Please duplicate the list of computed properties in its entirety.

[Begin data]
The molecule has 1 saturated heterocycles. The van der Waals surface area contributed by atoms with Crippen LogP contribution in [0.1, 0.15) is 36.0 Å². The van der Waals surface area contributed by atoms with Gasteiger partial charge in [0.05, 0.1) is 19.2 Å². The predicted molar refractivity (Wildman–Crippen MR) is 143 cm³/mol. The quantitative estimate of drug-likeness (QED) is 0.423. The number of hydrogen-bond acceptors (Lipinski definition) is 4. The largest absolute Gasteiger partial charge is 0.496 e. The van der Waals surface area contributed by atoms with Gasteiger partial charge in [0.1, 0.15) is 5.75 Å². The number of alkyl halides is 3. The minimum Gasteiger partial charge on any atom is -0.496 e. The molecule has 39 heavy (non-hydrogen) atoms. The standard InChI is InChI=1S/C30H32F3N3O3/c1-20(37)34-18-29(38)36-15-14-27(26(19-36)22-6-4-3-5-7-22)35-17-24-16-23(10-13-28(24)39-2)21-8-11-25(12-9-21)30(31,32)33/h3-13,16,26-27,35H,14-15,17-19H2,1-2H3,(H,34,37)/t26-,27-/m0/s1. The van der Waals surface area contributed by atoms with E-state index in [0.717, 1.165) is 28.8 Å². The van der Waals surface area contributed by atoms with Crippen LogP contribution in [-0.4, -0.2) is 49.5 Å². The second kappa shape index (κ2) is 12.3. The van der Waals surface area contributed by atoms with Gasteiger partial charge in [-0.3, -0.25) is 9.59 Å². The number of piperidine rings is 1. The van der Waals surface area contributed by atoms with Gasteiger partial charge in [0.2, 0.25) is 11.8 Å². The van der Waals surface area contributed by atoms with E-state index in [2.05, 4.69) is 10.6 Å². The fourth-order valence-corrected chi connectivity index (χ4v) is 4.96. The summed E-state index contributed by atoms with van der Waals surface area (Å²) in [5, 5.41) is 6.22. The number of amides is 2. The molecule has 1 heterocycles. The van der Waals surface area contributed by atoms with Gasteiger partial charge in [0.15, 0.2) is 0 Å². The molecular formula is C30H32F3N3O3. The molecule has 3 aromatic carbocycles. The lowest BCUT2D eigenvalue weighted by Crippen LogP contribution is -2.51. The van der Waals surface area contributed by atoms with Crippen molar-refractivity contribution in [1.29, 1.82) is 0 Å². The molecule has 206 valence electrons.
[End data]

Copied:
The molecule has 1 saturated heterocycles. The van der Waals surface area contributed by atoms with Crippen LogP contribution in [0.1, 0.15) is 36.0 Å². The van der Waals surface area contributed by atoms with Gasteiger partial charge in [0.05, 0.1) is 19.2 Å². The predicted molar refractivity (Wildman–Crippen MR) is 143 cm³/mol. The quantitative estimate of drug-likeness (QED) is 0.423. The number of hydrogen-bond acceptors (Lipinski definition) is 4. The largest absolute Gasteiger partial charge is 0.496 e. The van der Waals surface area contributed by atoms with Gasteiger partial charge in [0.1, 0.15) is 5.75 Å². The number of alkyl halides is 3. The minimum Gasteiger partial charge on any atom is -0.496 e. The molecule has 39 heavy (non-hydrogen) atoms. The standard InChI is InChI=1S/C30H32F3N3O3/c1-20(37)34-18-29(38)36-15-14-27(26(19-36)22-6-4-3-5-7-22)35-17-24-16-23(10-13-28(24)39-2)21-8-11-25(12-9-21)30(31,32)33/h3-13,16,26-27,35H,14-15,17-19H2,1-2H3,(H,34,37)/t26-,27-/m0/s1. The van der Waals surface area contributed by atoms with E-state index in [0.717, 1.165) is 28.8 Å². The van der Waals surface area contributed by atoms with Crippen LogP contribution in [-0.4, -0.2) is 49.5 Å². The second kappa shape index (κ2) is 12.3. The van der Waals surface area contributed by atoms with Gasteiger partial charge in [-0.3, -0.25) is 9.59 Å². The number of piperidine rings is 1. The van der Waals surface area contributed by atoms with Gasteiger partial charge in [0.2, 0.25) is 11.8 Å². The van der Waals surface area contributed by atoms with E-state index in [2.05, 4.69) is 10.6 Å². The fourth-order valence-corrected chi connectivity index (χ4v) is 4.96. The summed E-state index contributed by atoms with van der Waals surface area (Å²) in [5, 5.41) is 6.22. The number of amides is 2. The molecule has 1 heterocycles. The van der Waals surface area contributed by atoms with Gasteiger partial charge in [0.15, 0.2) is 0 Å². The molecular formula is C30H32F3N3O3. The molecule has 3 aromatic carbocycles. The lowest BCUT2D eigenvalue weighted by Crippen LogP contribution is -2.51. The van der Waals surface area contributed by atoms with Crippen molar-refractivity contribution in [1.29, 1.82) is 0 Å². The molecule has 206 valence electrons.